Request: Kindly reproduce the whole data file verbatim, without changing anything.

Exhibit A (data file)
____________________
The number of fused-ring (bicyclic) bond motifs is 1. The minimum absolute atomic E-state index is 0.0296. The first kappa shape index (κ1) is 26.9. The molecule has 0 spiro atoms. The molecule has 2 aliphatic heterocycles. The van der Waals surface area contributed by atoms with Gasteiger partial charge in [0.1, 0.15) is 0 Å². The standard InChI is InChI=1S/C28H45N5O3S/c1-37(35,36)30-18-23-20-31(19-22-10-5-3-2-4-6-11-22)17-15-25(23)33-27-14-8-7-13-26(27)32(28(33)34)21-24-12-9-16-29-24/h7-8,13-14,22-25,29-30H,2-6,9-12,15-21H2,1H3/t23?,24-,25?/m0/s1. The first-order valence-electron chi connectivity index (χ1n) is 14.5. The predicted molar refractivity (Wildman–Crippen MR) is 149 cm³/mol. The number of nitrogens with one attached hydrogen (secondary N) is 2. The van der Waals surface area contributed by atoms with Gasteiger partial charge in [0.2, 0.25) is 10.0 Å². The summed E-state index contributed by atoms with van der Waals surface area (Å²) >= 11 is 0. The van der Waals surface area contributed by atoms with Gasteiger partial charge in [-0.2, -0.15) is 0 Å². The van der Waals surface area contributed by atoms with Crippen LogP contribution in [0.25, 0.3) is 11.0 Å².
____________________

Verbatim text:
The number of fused-ring (bicyclic) bond motifs is 1. The minimum absolute atomic E-state index is 0.0296. The first kappa shape index (κ1) is 26.9. The molecule has 0 spiro atoms. The molecule has 2 aliphatic heterocycles. The van der Waals surface area contributed by atoms with Gasteiger partial charge in [0.1, 0.15) is 0 Å². The standard InChI is InChI=1S/C28H45N5O3S/c1-37(35,36)30-18-23-20-31(19-22-10-5-3-2-4-6-11-22)17-15-25(23)33-27-14-8-7-13-26(27)32(28(33)34)21-24-12-9-16-29-24/h7-8,13-14,22-25,29-30H,2-6,9-12,15-21H2,1H3/t23?,24-,25?/m0/s1. The first-order valence-electron chi connectivity index (χ1n) is 14.5. The predicted molar refractivity (Wildman–Crippen MR) is 149 cm³/mol. The number of nitrogens with one attached hydrogen (secondary N) is 2. The van der Waals surface area contributed by atoms with Gasteiger partial charge in [0.2, 0.25) is 10.0 Å². The summed E-state index contributed by atoms with van der Waals surface area (Å²) >= 11 is 0. The van der Waals surface area contributed by atoms with Gasteiger partial charge in [-0.2, -0.15) is 0 Å². The van der Waals surface area contributed by atoms with Crippen LogP contribution in [0.25, 0.3) is 11.0 Å².